“It feels pretty good, really after 73 years. It’s a feeling of relief,” Ovell Krell, 85, Smith’s younger sister, told Reuters on receiving confirmation of his whereabouts.

Erin Kimmerle, the lead researcher and associate professor of anthropology at USF, said in a statement: “We may never know the full circumstances of what happened to Owen or why his case was handled the way it was.

“But we do know that he now will be buried under his own name and beside family members who longed for answers.”

Video from CBS News:

The Rest of the News, Headlines Only

Homer Simpson news

AP via Bloomberg Businessweek, Iraqi and Kurdish officials welcome US airdrops.

New York Daily News, U.S. military launches first airstrikes on Islamic fighters: Pentagon

Global Post, US launches strikes on Islamic State in Iraq (LIVE BLOG).

Via WaPo, AP Analysis: Iraq upheaval threatens Obama legacy.

Slate, What You Need to Know About the Likely New American Intervention in Iraq.

The Guardian, Against the war: the movement that dare not speak its name in Israel.

AP via Daily Mail, WHO: Ebola outbreak is a public health emergency.

BBC News, Russia arrests Ukrainian officers for ‘war crimes’

New York Times, Russia Responds to Western Sanctions With Import Bans of Its Own

Raw Story, Oklahoma GOP fundraising flier so crudely racist, Democrats at first suspected a hoax.

What else is happening? Please post your thoughts and links in the comment thread, and have a fabulous Friday!!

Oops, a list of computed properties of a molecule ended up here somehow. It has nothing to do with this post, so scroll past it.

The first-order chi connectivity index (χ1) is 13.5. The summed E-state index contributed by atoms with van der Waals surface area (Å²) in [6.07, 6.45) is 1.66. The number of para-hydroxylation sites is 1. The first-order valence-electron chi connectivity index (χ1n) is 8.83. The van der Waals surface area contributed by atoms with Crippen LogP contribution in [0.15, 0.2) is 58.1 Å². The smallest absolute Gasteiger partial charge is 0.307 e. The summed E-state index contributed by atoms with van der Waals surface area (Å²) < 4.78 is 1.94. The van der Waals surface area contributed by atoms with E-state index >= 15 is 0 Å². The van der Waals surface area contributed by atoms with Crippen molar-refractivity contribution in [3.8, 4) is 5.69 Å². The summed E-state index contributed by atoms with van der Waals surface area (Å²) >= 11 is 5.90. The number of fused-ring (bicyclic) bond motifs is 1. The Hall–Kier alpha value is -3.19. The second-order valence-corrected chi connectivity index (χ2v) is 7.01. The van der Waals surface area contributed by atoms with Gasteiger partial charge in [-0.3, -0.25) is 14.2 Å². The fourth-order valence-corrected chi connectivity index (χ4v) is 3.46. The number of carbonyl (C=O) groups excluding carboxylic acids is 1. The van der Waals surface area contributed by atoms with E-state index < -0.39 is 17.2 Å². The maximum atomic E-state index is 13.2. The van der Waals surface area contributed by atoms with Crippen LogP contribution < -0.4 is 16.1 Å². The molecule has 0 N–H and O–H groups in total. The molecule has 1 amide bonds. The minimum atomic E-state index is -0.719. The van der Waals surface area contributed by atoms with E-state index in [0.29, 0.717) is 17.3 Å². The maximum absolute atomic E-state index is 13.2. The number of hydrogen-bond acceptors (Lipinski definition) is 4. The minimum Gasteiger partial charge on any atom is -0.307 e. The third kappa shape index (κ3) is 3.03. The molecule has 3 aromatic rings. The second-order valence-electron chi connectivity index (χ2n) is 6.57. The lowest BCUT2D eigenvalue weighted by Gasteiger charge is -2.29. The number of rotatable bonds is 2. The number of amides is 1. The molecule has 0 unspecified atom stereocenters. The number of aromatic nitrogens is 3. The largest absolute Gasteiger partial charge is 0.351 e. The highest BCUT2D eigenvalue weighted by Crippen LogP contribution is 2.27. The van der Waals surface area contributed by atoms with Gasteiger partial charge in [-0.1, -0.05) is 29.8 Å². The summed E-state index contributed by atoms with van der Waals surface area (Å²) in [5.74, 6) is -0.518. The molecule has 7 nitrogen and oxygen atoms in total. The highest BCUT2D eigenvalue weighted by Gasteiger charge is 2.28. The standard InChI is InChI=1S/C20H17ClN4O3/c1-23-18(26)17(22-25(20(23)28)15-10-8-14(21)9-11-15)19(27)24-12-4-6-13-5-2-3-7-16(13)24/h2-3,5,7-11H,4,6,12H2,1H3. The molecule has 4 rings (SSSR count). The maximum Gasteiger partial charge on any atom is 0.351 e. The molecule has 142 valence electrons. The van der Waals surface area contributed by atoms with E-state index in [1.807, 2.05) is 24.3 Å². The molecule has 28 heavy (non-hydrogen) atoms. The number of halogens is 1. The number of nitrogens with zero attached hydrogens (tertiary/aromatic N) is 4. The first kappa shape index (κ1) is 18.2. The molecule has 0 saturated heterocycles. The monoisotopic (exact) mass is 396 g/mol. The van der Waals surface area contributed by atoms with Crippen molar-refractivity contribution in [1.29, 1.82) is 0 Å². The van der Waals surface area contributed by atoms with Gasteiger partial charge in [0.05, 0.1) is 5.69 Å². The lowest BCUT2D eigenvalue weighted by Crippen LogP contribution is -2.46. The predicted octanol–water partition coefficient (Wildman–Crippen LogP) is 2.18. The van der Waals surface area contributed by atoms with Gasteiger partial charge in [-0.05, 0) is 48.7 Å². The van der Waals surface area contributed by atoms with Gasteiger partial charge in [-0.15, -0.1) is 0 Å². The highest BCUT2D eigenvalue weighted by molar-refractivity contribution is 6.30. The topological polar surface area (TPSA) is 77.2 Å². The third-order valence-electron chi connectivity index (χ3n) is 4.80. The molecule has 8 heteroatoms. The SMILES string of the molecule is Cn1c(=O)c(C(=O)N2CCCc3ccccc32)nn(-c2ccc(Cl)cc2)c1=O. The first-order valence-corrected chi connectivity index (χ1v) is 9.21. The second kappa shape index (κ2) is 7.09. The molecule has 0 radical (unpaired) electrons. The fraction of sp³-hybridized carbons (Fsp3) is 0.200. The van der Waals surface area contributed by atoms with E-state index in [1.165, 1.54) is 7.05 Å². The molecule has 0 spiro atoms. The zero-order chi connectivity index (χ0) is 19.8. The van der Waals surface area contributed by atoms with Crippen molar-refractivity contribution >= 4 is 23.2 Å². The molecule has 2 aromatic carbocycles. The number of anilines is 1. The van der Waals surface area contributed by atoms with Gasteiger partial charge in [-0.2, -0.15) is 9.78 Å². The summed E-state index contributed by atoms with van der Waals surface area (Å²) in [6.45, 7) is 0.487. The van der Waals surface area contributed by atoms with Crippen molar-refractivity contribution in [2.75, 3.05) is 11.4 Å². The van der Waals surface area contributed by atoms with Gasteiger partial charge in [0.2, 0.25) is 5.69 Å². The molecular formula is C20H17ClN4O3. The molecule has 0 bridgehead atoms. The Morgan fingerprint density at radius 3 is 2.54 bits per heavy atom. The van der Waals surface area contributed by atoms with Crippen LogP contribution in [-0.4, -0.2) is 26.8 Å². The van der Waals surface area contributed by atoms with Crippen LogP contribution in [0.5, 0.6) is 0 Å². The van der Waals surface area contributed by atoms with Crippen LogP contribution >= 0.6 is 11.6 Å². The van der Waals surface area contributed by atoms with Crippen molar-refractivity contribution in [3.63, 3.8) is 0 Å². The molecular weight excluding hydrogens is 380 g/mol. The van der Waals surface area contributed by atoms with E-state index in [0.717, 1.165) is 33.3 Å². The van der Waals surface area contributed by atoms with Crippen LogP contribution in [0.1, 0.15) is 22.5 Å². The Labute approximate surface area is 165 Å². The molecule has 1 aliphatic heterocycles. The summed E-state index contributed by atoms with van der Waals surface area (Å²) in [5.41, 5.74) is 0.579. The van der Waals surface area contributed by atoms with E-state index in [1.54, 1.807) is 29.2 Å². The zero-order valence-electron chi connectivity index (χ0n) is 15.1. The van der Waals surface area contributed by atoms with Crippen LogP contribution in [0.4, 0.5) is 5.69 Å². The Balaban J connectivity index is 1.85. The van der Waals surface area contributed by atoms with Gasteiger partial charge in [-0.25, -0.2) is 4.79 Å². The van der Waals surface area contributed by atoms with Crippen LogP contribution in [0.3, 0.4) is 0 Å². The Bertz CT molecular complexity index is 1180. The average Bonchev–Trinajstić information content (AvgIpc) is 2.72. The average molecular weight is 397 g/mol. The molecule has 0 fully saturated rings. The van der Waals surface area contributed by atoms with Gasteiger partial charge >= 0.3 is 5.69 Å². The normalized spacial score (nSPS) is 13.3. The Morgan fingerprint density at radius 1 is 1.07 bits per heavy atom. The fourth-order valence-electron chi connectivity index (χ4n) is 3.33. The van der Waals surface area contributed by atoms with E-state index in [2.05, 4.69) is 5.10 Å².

Monday Reads

flowersGood Morning!

I’ve been trying to find some things other than politics to post about since I have to admit to being very depressed about the state of affairs right now.  I really think there is little hope for many of us in the reddish states because the religious right is just going nuts!  I’m hoping more people start taking to the street over the situations in Ohio, North Carolina, and Texas.  That is just the start.  We’re very unhappy with our governor here in Louisiana but that’s not doing much in the way of making him listen to the people.  He is too busy looking out for his political interests.

So, here’s a few things to think about.
There has been a lot of evidence about the benefits of meditation.  I’ve meditated for a very long time and I can attest to the results that I’ve experienced.  Here’s some information from an experiment that finds that meditating is associated with compassion and empathy. These are certainly two very Buddhist outcomes.

We recruited 39 people from the Boston area who were willing to take part in an eight-week course on meditation (and who had never taken any such course before). We then randomly assigned 20 of them to take part in weekly meditation classes, which also required them to practice at home using guided recordings. The remaining 19 were told that they had been placed on a waiting list for a future course.